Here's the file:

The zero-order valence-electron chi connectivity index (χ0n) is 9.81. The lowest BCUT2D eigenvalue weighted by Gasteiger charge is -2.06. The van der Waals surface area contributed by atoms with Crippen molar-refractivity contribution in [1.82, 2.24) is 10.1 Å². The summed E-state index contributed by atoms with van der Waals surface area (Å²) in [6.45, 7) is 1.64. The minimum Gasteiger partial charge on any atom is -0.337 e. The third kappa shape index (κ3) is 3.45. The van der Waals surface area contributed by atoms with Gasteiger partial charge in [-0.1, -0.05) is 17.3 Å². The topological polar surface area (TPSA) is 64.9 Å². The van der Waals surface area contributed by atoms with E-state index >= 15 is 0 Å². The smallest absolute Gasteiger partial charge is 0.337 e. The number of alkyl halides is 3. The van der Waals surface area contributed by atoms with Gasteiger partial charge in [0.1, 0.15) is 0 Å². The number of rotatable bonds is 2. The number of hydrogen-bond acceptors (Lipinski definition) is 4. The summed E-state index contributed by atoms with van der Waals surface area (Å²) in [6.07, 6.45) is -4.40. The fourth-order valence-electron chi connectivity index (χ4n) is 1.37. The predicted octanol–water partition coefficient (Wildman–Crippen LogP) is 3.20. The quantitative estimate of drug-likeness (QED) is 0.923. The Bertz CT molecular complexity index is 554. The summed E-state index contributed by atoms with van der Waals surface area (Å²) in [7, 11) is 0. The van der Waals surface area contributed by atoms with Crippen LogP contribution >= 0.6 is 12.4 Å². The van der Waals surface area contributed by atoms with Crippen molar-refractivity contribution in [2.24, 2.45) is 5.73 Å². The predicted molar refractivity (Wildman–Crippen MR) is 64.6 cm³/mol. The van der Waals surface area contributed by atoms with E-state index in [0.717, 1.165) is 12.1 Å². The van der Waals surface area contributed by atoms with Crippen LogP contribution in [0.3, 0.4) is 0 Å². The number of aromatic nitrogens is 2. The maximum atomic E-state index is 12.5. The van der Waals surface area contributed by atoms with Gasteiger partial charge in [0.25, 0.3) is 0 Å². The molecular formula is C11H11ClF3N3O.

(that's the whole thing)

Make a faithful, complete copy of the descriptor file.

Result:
The zero-order valence-electron chi connectivity index (χ0n) is 9.81. The lowest BCUT2D eigenvalue weighted by Gasteiger charge is -2.06. The van der Waals surface area contributed by atoms with Crippen molar-refractivity contribution in [1.82, 2.24) is 10.1 Å². The summed E-state index contributed by atoms with van der Waals surface area (Å²) in [6.45, 7) is 1.64. The minimum Gasteiger partial charge on any atom is -0.337 e. The third kappa shape index (κ3) is 3.45. The van der Waals surface area contributed by atoms with Gasteiger partial charge in [-0.1, -0.05) is 17.3 Å². The topological polar surface area (TPSA) is 64.9 Å². The van der Waals surface area contributed by atoms with E-state index >= 15 is 0 Å². The smallest absolute Gasteiger partial charge is 0.337 e. The number of alkyl halides is 3. The van der Waals surface area contributed by atoms with Gasteiger partial charge in [0.1, 0.15) is 0 Å². The number of rotatable bonds is 2. The number of hydrogen-bond acceptors (Lipinski definition) is 4. The summed E-state index contributed by atoms with van der Waals surface area (Å²) in [6.07, 6.45) is -4.40. The fourth-order valence-electron chi connectivity index (χ4n) is 1.37. The predicted octanol–water partition coefficient (Wildman–Crippen LogP) is 3.20. The quantitative estimate of drug-likeness (QED) is 0.923. The Bertz CT molecular complexity index is 554. The summed E-state index contributed by atoms with van der Waals surface area (Å²) in [7, 11) is 0. The van der Waals surface area contributed by atoms with Crippen LogP contribution >= 0.6 is 12.4 Å². The van der Waals surface area contributed by atoms with Crippen molar-refractivity contribution in [2.24, 2.45) is 5.73 Å². The predicted molar refractivity (Wildman–Crippen MR) is 64.6 cm³/mol. The van der Waals surface area contributed by atoms with E-state index in [0.717, 1.165) is 12.1 Å². The van der Waals surface area contributed by atoms with Crippen LogP contribution in [0.3, 0.4) is 0 Å². The number of aromatic nitrogens is 2. The maximum atomic E-state index is 12.5. The van der Waals surface area contributed by atoms with Gasteiger partial charge in [0.25, 0.3) is 0 Å². The molecular formula is C11H11ClF3N3O.